May 30, 2021

Turnips are an easy-to-grow crop to grow at home. And if you’ve been put off by the flavourless shop-bought version, you may be pleasantly surprised by what a delicious and versatile crop it can be.
Although the root is normally round, cylindrical root shapes are not uncommon in earlier varieties and colours can range from white to yellow and purple.


Where to grow turnips

Turnips thrive in firm, fertile soil that retains moisture. Dig in the autumn and incorporate plenty of well-rotted manure or garden compost to help retain moisture. Grow best in a sunny position but can tolerate some degree of shade. As always, especially with root crops, rotate your planting to avoid soil-borne pests and diseases.


Sowing Turnips

For an early crop, start by sowing under cloches in late winter – Easy Tunnel or Lantern Cloches would both work well and will also help protect spring sowings from particularly harsh spells of weather. Sow thinly in rows 1cm deep with 20 cm between rows. For the early crops and thin to around 15cm apart after germination. Successional sowing during spring and summer will ensure a steady supply. For turnips to be harvested in autumn or winter sow in late summer to the same depth but thin to 20cm between rows for a slightly larger root.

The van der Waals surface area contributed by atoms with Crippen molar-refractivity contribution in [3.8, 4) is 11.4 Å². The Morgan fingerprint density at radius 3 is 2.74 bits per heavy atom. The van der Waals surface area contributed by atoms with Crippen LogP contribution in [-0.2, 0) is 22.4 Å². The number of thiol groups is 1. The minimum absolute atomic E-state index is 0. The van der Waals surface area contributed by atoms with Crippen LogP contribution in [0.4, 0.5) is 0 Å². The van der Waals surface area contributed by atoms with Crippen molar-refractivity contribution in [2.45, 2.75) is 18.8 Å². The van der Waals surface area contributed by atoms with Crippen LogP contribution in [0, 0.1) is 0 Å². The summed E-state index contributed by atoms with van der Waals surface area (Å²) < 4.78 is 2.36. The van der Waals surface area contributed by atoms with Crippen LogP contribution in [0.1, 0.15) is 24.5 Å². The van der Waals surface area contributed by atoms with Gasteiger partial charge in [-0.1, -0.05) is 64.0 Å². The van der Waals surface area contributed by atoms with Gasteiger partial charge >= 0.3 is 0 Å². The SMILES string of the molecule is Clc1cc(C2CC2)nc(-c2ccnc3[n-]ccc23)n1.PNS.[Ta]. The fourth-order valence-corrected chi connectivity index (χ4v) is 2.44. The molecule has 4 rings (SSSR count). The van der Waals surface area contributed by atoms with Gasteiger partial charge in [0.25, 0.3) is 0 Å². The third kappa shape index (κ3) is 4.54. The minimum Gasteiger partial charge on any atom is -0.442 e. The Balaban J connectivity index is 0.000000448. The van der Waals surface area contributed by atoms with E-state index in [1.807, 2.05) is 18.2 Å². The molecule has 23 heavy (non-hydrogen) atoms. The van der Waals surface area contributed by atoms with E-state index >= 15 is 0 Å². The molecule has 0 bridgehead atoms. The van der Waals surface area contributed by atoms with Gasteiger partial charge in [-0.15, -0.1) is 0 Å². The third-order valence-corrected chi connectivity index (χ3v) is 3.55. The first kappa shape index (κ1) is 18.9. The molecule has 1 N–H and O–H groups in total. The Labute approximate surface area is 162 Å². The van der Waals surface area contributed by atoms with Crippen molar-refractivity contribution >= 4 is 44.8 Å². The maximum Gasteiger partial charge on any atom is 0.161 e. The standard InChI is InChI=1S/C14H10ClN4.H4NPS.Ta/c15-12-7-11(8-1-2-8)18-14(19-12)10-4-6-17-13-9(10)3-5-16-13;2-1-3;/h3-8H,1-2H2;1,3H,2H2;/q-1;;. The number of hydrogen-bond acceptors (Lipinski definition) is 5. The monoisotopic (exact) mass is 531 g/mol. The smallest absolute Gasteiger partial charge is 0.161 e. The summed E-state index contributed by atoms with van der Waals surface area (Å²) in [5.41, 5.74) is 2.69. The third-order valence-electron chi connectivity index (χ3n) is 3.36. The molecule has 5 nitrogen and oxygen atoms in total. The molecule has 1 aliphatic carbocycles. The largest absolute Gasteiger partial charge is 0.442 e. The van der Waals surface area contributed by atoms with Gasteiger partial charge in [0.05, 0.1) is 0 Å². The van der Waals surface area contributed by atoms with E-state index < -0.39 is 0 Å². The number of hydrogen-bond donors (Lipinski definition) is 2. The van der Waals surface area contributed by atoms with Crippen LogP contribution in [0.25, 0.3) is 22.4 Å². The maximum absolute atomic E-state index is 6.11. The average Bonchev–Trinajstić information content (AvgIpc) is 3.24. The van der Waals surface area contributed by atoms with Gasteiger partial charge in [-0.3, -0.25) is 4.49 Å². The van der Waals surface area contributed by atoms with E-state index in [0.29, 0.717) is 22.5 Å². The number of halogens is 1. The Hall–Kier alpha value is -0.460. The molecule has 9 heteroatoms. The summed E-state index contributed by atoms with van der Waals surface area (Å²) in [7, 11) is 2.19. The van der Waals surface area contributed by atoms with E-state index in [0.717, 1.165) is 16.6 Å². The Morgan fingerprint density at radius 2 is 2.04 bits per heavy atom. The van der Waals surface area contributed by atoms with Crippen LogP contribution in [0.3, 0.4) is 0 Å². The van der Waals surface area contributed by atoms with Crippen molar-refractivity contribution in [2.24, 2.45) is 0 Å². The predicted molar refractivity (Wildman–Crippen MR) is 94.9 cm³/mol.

Water regularly to prevent bolting. Keep rows weed-free using a garden hoe.


Harvesting and Storage

Pick turnips harvested in summer when they are the size of a golf ball – don’t allow them to become woody and they will taste better when picked young. Leave autumn and winter varieties in the ground and harvest when required. Alternatively, lift and store in moist sand in a shed or garage or even easier, in a natural jute bag.


Turnip Pests and Diseases

They are prone to the same pests and diseases as cabbages; mainly flea beetle. You should avoid growing in ground previously used for brassicas and cabbages, considering turnips in the same group when planning crop rotation. Violet rot and clubroot can be a problem which can be prevented by good crop rotation. To combat it destroy any affected plants on the bonfire or dispose of away from the garden.